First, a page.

Socioeconomic status and alcohol-related behaviors in mid- to late adolescence in the Avon Longitudinal Study of Parents and Children

Kenneth S Kendler, Charles O Gardner, Matthew Hickman, Jon Heron, Glyn Lewis, Danielle M Dick, John A A Macleod

Research output: Contribution to journalArticle (Academic Journal)peer-review

37 Citations (Scopus)

Abstract

OBJECTIVE: Prior studies of the relationship between socioeconomic status (SES) and alcohol consumption and problems in adolescence have been inconclusive. Few studies have examined all three major SES indicators and a broad range of alcohol-related outcomes at different ages.

METHOD: In the Avon Longitudinal Study of Parents and Children cohort, we examined (by logistic regression, with differential weighting to control for attrition) the relationship between family income and parental education and occupational status, and five alcohol outcomes assessed at ages 16 and 18 years.

RESULTS: At age 16, high SES-as indexed by income and education-significantly predicted frequent alcohol consumption. Low SES-as measured by education and occupational status-predicted alcohol-related problems. At age 18, high SES-particularly income and education-significantly predicted frequent alcohol consumption and heavy episodic drinking and, more weakly, symptoms of alcohol dependence. All three measures of SES were inversely related to high-quantity consumption and alcohol behavioral problems.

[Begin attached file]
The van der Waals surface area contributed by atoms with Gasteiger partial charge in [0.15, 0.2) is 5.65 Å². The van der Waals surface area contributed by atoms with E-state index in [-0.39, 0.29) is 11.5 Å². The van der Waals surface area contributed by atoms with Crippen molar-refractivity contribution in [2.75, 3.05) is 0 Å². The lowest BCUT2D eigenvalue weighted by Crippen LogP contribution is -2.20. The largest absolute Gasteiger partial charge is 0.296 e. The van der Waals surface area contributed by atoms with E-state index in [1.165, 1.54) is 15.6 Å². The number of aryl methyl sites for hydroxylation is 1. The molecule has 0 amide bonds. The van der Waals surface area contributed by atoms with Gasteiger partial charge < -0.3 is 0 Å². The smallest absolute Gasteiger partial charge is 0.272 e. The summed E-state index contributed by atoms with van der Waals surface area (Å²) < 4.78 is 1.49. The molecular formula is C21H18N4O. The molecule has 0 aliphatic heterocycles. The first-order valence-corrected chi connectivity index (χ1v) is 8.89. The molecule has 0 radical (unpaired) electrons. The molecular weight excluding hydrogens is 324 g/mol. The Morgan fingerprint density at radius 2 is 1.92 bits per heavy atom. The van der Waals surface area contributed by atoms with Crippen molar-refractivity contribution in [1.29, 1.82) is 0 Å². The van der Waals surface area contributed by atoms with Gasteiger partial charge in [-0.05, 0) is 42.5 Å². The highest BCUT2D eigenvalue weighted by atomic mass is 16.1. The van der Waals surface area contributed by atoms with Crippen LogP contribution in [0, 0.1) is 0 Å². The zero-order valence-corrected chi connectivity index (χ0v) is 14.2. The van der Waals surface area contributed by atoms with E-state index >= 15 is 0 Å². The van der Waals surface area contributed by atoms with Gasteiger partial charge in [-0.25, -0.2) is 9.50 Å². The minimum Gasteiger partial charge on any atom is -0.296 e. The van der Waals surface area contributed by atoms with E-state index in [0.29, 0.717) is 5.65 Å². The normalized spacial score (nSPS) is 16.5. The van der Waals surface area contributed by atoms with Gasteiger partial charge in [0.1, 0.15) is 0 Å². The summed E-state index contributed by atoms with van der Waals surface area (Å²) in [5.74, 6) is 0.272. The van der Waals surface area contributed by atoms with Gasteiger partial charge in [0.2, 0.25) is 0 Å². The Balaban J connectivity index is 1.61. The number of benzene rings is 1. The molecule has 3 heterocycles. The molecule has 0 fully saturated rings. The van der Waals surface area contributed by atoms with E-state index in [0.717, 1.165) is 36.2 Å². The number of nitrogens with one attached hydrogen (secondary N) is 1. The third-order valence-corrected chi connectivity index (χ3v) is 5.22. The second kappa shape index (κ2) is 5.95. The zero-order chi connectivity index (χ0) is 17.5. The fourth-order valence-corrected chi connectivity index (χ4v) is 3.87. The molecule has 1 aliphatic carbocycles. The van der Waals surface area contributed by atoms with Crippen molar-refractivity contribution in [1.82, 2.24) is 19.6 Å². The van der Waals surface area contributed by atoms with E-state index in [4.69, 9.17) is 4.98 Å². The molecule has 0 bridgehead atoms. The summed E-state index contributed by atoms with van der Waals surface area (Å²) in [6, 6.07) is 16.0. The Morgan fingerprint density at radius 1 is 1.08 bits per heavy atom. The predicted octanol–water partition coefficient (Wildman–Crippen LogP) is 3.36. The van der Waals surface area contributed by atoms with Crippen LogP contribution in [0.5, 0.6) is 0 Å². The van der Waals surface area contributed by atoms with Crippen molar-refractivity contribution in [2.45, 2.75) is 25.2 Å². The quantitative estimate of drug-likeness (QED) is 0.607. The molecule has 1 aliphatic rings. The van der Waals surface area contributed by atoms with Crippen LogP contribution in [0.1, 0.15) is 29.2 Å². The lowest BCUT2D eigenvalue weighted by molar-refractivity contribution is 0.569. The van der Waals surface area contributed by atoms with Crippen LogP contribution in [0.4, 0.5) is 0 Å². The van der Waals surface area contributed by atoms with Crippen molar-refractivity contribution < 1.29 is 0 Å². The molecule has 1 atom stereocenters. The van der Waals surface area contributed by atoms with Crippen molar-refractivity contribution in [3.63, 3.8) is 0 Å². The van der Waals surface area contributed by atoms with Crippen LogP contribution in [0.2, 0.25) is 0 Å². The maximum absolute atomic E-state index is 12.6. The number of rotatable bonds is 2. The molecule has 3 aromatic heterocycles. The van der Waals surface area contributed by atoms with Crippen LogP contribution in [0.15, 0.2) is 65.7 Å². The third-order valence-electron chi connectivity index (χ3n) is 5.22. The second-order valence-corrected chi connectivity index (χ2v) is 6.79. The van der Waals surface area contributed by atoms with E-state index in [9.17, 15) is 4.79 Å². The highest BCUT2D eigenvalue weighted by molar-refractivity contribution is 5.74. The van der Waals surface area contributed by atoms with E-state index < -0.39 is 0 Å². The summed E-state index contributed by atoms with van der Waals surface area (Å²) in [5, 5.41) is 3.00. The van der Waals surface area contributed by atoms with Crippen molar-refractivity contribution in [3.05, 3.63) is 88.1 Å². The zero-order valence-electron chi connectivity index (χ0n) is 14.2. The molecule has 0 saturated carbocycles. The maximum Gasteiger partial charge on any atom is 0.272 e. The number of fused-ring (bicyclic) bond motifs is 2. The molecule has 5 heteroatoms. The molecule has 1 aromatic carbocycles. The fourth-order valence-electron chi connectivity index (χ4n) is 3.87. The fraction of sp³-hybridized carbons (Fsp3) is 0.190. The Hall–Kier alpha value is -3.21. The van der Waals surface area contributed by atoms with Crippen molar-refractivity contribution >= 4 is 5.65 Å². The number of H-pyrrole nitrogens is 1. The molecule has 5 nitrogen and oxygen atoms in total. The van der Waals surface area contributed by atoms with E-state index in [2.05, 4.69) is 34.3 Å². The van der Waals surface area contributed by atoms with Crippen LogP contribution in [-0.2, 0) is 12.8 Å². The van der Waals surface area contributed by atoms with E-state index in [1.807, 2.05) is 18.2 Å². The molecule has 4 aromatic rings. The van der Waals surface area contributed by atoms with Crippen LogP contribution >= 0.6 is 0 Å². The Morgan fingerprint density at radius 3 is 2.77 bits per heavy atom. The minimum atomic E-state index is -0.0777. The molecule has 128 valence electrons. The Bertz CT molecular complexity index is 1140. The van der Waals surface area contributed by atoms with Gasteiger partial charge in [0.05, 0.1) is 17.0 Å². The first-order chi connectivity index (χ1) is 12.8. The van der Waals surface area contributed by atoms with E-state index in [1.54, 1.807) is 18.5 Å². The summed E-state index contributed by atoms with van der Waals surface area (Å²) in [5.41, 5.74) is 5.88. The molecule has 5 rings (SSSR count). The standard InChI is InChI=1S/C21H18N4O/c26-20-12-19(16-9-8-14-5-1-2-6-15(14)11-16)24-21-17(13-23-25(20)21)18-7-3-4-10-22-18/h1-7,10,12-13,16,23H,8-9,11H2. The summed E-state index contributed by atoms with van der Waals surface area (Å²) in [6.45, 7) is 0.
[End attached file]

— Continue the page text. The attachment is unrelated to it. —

CONCLUSIONS: In adolescents in the United Kingdom, the relationship between SES and alcohol-related behaviors is complex and varies as a function of age, SES measure, and specific outcome. High SES tends to predict increased consumption and, in later adolescence, heavy episodic drinking and perhaps symptoms of alcohol dependence. Low SES predicts alcohol-related behavioral problems and, in later adolescence, high-quantity alcohol consumption.

Original languageEnglish
Pages (from-to)541-545
Number of pages5
JournalJournal of Studies on Alcohol and Drugs
Volume75
Issue number4
Publication statusPublished - Jul 2014

Keywords

  • BIRTH COHORT
  • DRINKING
  • POSITION
  • YOUTHS

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